A .243 can be bought for right around the same starting price. A Remington Model 770 is one of the cheaper .243’s on the market. This gun can also be bought with a scope already installed which may help those just getting into the sport.

An important note is that the cheaper rifles will have cheaper barrels on them and will affect your accuracy after it starts heating up. Just something to think about if you take target shooting seriously.

Now what truly sets these calibers apart price-wise is the ammo. A box of .223’s is cheaper than a box of .243 bullets. In many cases, the cost per piece can be nearly double. This can have a huge effect on target shooters. After all, you’re going to be shooting hundreds of rounds and the price of ammo will soon add up! This cost is also associated with reloading. The .243 will be more expensive for this as well.

.223 vs. .243: Long Range Shooting

So what if you want to start pushing the distances out further? Which caliber will be best for that? Well, it’s pretty obvious that a larger caliber will shoot faster and farther. This also means a .243 will shoot a flatter bullet at longer distances. That doesn’t necessarily mean though that the .223 cant shoot at farther distances. It can still can, however, it will just take adjustments from the shooter.

Since the .243 is a larger caliber you can shoot heavier bullets out of it as well. At longer distances, this extra weight to the bullet will enable the bullet to fight wind resistance better. Whereas a lighter bullet will be affected by the wind much more at longer distances.

So for longer range shooting the .243 would be a better choice. Even if you do plan on shooting longer distances you shouldn’t shy away from the .223 which will still reach your targets with accuracy.

Something To Think About

A question you have to ask yourself is what your future plans may be for the rifle. This is an important question because if you ever get the itch to start hunting alongside target shooting a .243 may be a better fit for you. It packs more punch than a .223 and offers more stopping power. A .223 can be a great varmint gun and can take down coyotes as well. However, a .243 will take down bigger game such as deer. It’s just something to put thought towards if you have some other purposes you may use the gun for in the future.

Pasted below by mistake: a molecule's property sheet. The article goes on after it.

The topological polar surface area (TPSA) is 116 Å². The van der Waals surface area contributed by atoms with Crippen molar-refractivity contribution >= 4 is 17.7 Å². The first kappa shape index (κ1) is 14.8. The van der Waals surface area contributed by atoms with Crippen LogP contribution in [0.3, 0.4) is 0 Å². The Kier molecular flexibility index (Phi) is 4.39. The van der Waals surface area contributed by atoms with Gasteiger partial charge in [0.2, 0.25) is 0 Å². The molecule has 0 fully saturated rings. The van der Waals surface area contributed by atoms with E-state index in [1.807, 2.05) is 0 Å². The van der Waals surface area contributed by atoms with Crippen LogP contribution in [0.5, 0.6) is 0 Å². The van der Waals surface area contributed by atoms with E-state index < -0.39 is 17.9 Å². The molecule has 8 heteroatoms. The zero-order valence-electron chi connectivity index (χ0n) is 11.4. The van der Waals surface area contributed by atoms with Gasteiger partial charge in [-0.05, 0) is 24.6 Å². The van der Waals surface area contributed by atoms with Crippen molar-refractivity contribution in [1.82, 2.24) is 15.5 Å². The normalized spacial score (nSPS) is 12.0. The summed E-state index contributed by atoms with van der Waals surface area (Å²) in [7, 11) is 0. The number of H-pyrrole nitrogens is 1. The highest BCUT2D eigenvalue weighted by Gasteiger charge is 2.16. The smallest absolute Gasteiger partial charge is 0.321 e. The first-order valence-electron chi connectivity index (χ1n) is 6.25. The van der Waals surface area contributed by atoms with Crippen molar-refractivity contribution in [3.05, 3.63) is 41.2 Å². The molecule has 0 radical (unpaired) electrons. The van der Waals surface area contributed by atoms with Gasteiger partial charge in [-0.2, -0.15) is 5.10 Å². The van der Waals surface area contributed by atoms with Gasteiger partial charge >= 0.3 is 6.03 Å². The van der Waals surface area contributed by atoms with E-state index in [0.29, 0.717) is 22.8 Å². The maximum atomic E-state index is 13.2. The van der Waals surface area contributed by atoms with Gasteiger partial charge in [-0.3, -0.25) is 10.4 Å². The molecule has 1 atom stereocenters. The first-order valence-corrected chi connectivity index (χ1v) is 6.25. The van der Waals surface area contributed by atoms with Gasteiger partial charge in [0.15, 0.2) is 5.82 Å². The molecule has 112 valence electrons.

A .223 and a .243 can both be good rifles for target shooting but one of them stands above the other. A .223 has much less recoil than a .243 which plays an important role for target shooters as they shoot for longer durations of time. The less recoil you have will also help you to be more accurate as well. When you talk about cost then the .223 also wins that battle. The rifles cost about the same but the ammo which quickly adds up to be the most costly expense is much cheaper for a .223 than it is for a .243. This, in my opinion, is enough to make the decision of a .223 over a .243. If you ever plan to hunt with the rifle you may want to take a second look at the .243 though. That being said the .223 is a superior target shooting rifle that will allow you to shoot round after round accurately and cheaply.